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Rail freight carriers in the Netherlands will not be provided with an extra subsidy to convert trains to ERTMS. Dutch secretary of state Stientje van Veldhoven said that on Thursday, in response to questions from the House of Representatives. The announcement is a thorn in the eye of the rail freight sector, which labelled the decision as a ‘reverse modal shift’.
The roll-out of the ERTMS system in the Netherlands requires a contribution of the industry totalling 90 million Euros. It also includes a CEF subsidie (EU fund) of 36 million Euros. However, rail freight operators state that they do not have the capacity to make a contribution of their own and want the ministry to pay for the total costs of the conversion. They also argue that the actual amount required is much higher than the 90 million Euros calculated by the ministry.
Reverse modal shift
PVV member of chamber Roy van Aalst, who posed the questions to the state secretary argued: “The rail freight operators indicate that they cannot bear these costs. These transporters will soon disappear from the railways and this state secretary will be responsible for a reverse modal shift.”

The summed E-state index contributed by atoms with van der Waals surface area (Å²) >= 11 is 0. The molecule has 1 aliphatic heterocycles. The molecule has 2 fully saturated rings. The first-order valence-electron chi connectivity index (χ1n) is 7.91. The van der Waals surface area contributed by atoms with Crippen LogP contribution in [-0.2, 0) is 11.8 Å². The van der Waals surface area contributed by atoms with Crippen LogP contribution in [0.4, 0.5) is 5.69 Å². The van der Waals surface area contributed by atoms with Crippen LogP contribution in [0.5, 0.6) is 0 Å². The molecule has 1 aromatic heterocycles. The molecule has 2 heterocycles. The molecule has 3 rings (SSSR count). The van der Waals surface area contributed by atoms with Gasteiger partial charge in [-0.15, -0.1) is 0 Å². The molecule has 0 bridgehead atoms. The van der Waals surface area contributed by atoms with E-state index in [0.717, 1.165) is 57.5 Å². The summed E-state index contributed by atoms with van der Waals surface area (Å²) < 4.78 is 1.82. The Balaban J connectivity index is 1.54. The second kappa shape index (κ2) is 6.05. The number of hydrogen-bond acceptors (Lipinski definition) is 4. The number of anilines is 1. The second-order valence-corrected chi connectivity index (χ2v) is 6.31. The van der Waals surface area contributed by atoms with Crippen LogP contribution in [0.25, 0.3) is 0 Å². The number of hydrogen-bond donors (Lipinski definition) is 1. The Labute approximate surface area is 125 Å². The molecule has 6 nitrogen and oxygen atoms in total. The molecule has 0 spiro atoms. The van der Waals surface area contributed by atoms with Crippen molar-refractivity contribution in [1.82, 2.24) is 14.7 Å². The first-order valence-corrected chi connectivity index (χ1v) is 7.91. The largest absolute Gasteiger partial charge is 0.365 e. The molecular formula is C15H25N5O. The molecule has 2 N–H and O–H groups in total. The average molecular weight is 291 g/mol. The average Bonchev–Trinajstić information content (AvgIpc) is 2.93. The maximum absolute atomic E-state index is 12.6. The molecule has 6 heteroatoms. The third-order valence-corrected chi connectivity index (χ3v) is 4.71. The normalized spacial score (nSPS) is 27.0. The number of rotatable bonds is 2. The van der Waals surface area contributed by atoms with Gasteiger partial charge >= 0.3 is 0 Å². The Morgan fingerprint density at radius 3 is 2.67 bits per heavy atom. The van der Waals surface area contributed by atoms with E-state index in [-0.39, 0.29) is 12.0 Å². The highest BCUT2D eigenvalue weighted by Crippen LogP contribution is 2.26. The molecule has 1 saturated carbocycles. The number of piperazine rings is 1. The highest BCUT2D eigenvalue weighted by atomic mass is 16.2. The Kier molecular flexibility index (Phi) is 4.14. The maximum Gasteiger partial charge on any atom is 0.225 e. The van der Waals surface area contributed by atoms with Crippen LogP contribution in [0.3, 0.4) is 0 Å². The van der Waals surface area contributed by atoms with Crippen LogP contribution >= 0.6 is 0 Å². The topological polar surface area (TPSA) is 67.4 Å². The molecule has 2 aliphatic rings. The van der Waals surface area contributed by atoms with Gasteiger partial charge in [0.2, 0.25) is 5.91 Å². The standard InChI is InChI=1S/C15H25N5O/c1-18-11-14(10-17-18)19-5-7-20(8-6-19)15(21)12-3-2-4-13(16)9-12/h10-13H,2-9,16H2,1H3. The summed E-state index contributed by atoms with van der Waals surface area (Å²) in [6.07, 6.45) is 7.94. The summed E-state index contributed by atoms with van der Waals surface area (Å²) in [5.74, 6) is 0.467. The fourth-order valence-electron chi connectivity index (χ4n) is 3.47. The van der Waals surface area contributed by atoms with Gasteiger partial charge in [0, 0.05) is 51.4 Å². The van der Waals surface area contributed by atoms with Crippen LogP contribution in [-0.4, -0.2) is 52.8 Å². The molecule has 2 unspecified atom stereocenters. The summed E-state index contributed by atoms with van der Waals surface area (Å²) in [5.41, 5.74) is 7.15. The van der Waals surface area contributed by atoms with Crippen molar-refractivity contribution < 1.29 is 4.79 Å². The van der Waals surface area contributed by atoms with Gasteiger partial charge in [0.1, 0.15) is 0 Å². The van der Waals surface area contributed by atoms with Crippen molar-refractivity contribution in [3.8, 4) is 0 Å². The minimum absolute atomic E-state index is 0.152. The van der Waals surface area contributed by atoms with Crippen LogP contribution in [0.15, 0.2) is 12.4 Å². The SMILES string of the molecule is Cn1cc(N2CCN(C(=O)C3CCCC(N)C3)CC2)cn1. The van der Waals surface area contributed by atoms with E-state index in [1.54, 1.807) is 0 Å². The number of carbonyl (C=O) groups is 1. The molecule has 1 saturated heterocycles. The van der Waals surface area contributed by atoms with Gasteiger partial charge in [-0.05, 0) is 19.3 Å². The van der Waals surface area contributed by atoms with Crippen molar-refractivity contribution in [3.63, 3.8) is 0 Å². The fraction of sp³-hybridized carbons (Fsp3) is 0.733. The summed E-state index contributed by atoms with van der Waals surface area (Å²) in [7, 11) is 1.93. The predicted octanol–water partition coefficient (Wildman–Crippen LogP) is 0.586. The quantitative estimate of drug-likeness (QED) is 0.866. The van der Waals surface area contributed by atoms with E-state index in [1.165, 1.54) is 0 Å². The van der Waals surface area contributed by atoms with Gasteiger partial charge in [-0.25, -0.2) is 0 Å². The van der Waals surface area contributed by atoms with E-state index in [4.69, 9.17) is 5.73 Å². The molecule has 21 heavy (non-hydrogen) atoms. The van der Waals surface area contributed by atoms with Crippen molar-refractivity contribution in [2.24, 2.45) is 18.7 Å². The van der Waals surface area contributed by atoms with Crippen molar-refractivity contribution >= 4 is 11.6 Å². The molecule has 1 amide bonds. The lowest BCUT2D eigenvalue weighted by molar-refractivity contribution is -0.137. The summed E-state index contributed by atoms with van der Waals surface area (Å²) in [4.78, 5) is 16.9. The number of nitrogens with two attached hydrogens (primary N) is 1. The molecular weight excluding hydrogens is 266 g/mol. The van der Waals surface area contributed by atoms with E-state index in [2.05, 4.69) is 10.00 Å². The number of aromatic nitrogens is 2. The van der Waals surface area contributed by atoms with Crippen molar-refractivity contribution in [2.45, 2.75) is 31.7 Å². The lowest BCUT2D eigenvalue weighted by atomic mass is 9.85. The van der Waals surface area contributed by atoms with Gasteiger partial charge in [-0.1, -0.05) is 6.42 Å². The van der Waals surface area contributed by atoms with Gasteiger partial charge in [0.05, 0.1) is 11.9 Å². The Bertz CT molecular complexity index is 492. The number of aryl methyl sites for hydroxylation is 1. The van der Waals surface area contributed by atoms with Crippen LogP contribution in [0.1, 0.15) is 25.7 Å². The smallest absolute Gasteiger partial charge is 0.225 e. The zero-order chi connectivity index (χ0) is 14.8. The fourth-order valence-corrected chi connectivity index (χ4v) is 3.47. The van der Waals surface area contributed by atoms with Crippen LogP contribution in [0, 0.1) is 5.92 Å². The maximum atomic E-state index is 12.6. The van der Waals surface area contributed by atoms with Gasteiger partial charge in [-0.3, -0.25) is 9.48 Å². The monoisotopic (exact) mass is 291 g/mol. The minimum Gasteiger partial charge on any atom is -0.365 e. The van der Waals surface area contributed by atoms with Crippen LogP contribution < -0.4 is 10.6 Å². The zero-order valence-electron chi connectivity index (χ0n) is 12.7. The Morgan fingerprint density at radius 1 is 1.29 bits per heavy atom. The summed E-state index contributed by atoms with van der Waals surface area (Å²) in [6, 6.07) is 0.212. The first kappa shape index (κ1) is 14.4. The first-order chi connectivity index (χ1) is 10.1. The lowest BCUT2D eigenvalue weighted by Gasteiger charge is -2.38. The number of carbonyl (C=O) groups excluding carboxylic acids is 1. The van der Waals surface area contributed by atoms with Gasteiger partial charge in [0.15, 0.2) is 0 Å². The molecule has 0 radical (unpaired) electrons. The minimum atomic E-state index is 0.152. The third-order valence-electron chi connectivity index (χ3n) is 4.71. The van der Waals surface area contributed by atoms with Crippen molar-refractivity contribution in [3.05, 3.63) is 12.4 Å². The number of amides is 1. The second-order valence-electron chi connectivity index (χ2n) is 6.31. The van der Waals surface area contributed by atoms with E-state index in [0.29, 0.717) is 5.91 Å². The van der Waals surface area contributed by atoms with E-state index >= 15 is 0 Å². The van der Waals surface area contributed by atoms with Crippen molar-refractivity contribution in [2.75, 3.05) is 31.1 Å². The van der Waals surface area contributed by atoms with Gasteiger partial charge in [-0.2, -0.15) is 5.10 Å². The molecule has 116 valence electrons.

According to Railgood lobbyist Hans-Willem vroon, who represents the rail freight carriers in the Netherlands, the actual costs of transforming the current fleet to the ERTMS programme come down to 300 million or more. “We are talking about 250,000 to 600,000 Euros per locomotive, while there is no return of profits for rail freight carriers for the next fifteen years.
Van Veldhoven indicated during the debate that she is “at a maximum” of the contribution to the costs of the conversion, because European rules do not allow the full amount to be reimbursed. The EU would not allow unlawful state aid, she said, adding that rail freight operators are already financially supported with the rail freight package of measures. “We see the conversion to ERTMS as part of this package of measures. With this package we wanted to achieve that there is room for investments in ERTMS.”
In the rail freight transport package of measures, the Ministry has made agreements with the sector to improve the competitive position of rail freight transport. Part of this is that, until 2023, the ministry will make available an additional 12 to 14 million Euros annually to reduce the track access charges for rail freight operators.
“What we do is more than what other European countries around us do. Nothing is reimbursed at all in Belgium”, she commented during the parliamentary debate. According to Vroon, the decision puts the industry under severe pressure. “The ministry is leaving the industry in the cold. The inevitable reversed modal shift must be avoided.”
This article first appeared on www.railfreight.com
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